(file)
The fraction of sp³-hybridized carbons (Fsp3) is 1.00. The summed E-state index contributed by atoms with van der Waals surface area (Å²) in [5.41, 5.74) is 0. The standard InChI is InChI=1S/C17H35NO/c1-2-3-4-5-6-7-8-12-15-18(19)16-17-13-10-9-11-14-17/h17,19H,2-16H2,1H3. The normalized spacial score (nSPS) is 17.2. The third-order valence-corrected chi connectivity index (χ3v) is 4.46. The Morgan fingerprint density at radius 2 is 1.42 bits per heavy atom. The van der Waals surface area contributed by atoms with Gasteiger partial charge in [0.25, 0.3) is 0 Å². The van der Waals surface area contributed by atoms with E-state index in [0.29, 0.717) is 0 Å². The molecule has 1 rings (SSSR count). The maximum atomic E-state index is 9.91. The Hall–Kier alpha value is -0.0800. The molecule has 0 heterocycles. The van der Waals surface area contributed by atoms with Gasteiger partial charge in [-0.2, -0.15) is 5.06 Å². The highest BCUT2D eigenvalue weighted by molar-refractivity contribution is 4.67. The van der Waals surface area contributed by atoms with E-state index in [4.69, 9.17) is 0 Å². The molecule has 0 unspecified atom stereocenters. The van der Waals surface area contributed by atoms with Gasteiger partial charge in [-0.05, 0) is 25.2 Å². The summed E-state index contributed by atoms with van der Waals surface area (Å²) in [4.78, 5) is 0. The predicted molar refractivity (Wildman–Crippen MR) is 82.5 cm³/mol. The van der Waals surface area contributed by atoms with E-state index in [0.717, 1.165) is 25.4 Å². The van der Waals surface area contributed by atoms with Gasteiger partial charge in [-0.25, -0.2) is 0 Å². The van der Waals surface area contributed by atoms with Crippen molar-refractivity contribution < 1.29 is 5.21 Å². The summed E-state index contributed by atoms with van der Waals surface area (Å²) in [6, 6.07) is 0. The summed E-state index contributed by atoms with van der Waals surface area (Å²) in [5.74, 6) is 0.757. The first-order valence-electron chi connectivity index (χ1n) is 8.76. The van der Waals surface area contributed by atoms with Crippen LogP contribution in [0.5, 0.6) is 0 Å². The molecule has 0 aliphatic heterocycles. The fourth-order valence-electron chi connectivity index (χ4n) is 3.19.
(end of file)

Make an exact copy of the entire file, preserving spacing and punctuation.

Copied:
The fraction of sp³-hybridized carbons (Fsp3) is 1.00. The summed E-state index contributed by atoms with van der Waals surface area (Å²) in [5.41, 5.74) is 0. The standard InChI is InChI=1S/C17H35NO/c1-2-3-4-5-6-7-8-12-15-18(19)16-17-13-10-9-11-14-17/h17,19H,2-16H2,1H3. The normalized spacial score (nSPS) is 17.2. The third-order valence-corrected chi connectivity index (χ3v) is 4.46. The Morgan fingerprint density at radius 2 is 1.42 bits per heavy atom. The van der Waals surface area contributed by atoms with Gasteiger partial charge in [0.25, 0.3) is 0 Å². The van der Waals surface area contributed by atoms with E-state index in [0.29, 0.717) is 0 Å². The molecule has 1 rings (SSSR count). The maximum atomic E-state index is 9.91. The Hall–Kier alpha value is -0.0800. The molecule has 0 heterocycles. The van der Waals surface area contributed by atoms with Gasteiger partial charge in [-0.2, -0.15) is 5.06 Å². The highest BCUT2D eigenvalue weighted by molar-refractivity contribution is 4.67. The van der Waals surface area contributed by atoms with E-state index in [4.69, 9.17) is 0 Å². The molecule has 0 unspecified atom stereocenters. The van der Waals surface area contributed by atoms with Gasteiger partial charge in [-0.05, 0) is 25.2 Å². The summed E-state index contributed by atoms with van der Waals surface area (Å²) in [4.78, 5) is 0. The predicted molar refractivity (Wildman–Crippen MR) is 82.5 cm³/mol. The van der Waals surface area contributed by atoms with E-state index in [0.717, 1.165) is 25.4 Å². The van der Waals surface area contributed by atoms with Gasteiger partial charge in [-0.25, -0.2) is 0 Å². The van der Waals surface area contributed by atoms with Crippen molar-refractivity contribution < 1.29 is 5.21 Å². The summed E-state index contributed by atoms with van der Waals surface area (Å²) in [6, 6.07) is 0. The summed E-state index contributed by atoms with van der Waals surface area (Å²) in [5.74, 6) is 0.757. The first-order valence-electron chi connectivity index (χ1n) is 8.76. The van der Waals surface area contributed by atoms with Crippen LogP contribution in [0.5, 0.6) is 0 Å². The molecule has 0 aliphatic heterocycles. The fourth-order valence-electron chi connectivity index (χ4n) is 3.19.